Since only three of Capitol Hill's 219 Republicans--Sens. Arlen Specter (R-PA), Olympia Snowe (R-ME), and Susan Collins (R-ME)--voted for the stimulus bill, it's possible that many scores of them will ultimately fall afoul of this contradiction.

Until then, though, we've poked around a bit, and come up with the names of a few Republicans that have already fallen in to The Chambliss Hypocrisy.

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The Obamas welcome Bo, a six month old Portuguese water dog, to the White House as the newest member of their family.

Photo courtesy of the White House

Bo was a gift from Sen. Ed Kennedy (D-MA) and his wife Victoria to Sasha and Malia. In a statement, Sen. Kennedy said "We couldn't be happier to see the joy that Bo is bringing to Malia and Sasha."

Photo courtesy of the White House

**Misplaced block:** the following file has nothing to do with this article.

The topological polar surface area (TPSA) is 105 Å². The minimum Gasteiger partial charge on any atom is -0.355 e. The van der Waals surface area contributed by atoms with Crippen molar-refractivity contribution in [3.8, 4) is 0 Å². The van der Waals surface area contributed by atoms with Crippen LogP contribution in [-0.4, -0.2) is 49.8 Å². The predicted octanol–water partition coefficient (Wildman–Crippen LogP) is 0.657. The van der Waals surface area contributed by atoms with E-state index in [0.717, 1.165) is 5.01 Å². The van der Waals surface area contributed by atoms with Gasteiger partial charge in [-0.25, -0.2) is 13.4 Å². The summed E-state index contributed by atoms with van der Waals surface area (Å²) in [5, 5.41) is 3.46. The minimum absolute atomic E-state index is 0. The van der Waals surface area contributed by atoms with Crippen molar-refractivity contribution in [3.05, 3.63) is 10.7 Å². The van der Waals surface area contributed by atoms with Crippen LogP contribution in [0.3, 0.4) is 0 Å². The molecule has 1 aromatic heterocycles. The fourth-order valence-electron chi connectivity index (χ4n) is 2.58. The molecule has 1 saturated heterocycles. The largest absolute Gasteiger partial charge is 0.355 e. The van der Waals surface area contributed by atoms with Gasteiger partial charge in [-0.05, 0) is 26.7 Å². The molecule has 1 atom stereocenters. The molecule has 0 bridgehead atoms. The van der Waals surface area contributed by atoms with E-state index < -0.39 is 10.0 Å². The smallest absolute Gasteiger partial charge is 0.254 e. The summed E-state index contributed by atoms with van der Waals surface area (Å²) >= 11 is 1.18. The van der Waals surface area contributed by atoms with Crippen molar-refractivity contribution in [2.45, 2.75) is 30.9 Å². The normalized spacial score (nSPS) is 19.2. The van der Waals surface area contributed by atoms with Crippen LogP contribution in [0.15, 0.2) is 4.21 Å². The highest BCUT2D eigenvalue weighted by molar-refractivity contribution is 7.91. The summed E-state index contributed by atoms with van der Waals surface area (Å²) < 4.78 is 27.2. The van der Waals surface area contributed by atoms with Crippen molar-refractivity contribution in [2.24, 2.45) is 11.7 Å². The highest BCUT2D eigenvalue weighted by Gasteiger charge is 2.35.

On Friday, we reported the comments of a lawyer for four Gitmo detainees, who told us that, in his view, the Obama administration is continuing the Bushies' policy, by stonewalling efforts by detainees to appeal their detentions in federal courts.

And that same day, another data point emerged suggesting the new administration is taking a hard line on detainee policy.

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A new CNN poll finds that Americans don't agree with former Vice President Dick Cheney when he says President Obama is making the country less safe:

Do you think the actions Barack Obama has taken as president have increased the chances of a terrorist attack against the U.S., or don't you think so?

Have increased 26%
Have not 72%